As demanded by the Enforcement Directorate (ED), the government will soon set up a special court which will have the jurisdiction to prosecute the disgraced Satyam Computers founder B Ramalinga Raju and five others for money laundering.
Attorney general GE Vahanvati has given his nod to the ED proposal for shifting the two-year-old trial from a chief metropolitan magistrate's court in Hyderabad to a designated sessions court, HT has learnt.
Vahanvati is understood to have endorsed the opinion given last December by his colleague and additional solicitor general Vivek Tankha that in case the trial proceeds in the same court, the accused are likely to get the benefit of a "mis-trial."
HT had first reported on Thursday about the serious differences between the ED and CBI on the issue.
The CBI had last year filed a voluminous 10,000-page chargesheet in a Hyderabad chief metropolitan magistrate (CMM) court.
The ED had objected to the development saying the CMM court did not have the jurisdiction to hear the case, which included money laundering offence as well.
"It would have been alright to proceed with the trial in this court had the accused not been booked for money laundering and their properties not attached," the ED informed the finance ministry.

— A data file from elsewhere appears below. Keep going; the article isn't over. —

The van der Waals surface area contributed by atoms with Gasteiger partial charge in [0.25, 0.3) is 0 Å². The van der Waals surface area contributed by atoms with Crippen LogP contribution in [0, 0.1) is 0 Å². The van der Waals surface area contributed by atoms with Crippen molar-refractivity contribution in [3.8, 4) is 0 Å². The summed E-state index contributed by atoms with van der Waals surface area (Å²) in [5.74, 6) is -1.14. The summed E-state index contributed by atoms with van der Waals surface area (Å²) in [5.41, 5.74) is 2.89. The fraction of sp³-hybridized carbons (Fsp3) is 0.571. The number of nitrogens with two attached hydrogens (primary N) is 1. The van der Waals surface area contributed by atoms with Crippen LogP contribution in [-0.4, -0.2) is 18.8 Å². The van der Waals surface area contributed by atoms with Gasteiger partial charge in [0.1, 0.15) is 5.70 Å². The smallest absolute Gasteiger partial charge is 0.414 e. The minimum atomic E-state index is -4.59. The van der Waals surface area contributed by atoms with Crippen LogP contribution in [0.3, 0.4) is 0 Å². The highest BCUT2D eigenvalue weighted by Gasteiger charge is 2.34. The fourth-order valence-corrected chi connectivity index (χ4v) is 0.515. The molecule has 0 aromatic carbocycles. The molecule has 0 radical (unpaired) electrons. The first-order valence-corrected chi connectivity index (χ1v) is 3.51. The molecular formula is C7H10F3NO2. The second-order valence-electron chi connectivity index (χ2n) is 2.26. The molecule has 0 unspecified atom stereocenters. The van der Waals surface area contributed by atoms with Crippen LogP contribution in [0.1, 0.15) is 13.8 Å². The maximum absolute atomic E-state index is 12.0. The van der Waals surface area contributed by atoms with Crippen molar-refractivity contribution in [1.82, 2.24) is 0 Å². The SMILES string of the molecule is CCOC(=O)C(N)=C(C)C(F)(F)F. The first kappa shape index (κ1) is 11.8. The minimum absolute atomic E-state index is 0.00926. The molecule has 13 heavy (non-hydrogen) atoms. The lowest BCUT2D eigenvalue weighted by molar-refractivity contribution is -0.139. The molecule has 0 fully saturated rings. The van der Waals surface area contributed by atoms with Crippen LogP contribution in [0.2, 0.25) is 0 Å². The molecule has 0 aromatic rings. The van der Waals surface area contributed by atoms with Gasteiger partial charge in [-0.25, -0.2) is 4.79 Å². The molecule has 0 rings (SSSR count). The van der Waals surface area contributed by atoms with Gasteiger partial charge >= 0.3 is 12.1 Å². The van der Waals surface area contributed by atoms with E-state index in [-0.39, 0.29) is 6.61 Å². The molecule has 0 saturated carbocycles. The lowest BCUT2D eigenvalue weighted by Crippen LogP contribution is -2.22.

"The Section 44 of the Prevention of Money Laundering Act (MLA), 2002, clearly states that the scheduled offence can only be tried in a special court constituted specifically for the offence," the ED had pointed out.
The finance ministry agreed with the ED and wrote to the law ministry that it would be difficult for the government to retain the confiscated properties of the accused, if the trial was not conducted in accordance with the provisions of the Prevention of Money Laundering Act, 2002.
The CBI, however, overlooked the ED objection and decided to proceed with the case in the CMM court.
Sources said it proposed to give this special court powers similar to the court tried the Harshad Mehta scandal in 1992.
All offences allegedly committed by Raju and co-accused at home and abroad will be tried in the special court.